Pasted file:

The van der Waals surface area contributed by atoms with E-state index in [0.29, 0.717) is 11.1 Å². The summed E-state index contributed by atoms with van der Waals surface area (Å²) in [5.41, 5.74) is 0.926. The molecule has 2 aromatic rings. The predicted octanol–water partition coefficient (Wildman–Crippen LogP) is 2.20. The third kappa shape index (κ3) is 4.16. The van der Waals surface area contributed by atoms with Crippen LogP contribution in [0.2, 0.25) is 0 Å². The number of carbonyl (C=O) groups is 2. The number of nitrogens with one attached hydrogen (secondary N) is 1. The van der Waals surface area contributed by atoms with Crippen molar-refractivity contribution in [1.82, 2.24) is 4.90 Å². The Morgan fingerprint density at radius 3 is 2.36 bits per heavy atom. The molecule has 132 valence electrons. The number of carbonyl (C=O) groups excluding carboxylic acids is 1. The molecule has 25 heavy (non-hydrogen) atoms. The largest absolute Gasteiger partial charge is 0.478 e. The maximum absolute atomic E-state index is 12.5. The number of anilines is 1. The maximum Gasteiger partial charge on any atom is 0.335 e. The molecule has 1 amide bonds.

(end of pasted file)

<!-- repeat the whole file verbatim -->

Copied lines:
The van der Waals surface area contributed by atoms with E-state index in [0.29, 0.717) is 11.1 Å². The summed E-state index contributed by atoms with van der Waals surface area (Å²) in [5.41, 5.74) is 0.926. The molecule has 2 aromatic rings. The predicted octanol–water partition coefficient (Wildman–Crippen LogP) is 2.20. The third kappa shape index (κ3) is 4.16. The van der Waals surface area contributed by atoms with Crippen LogP contribution in [0.2, 0.25) is 0 Å². The number of carbonyl (C=O) groups is 2. The number of nitrogens with one attached hydrogen (secondary N) is 1. The van der Waals surface area contributed by atoms with Crippen molar-refractivity contribution in [1.82, 2.24) is 4.90 Å². The Morgan fingerprint density at radius 3 is 2.36 bits per heavy atom. The molecule has 132 valence electrons. The number of carbonyl (C=O) groups excluding carboxylic acids is 1. The molecule has 25 heavy (non-hydrogen) atoms. The largest absolute Gasteiger partial charge is 0.478 e. The maximum absolute atomic E-state index is 12.5. The number of anilines is 1. The maximum Gasteiger partial charge on any atom is 0.335 e. The molecule has 1 amide bonds.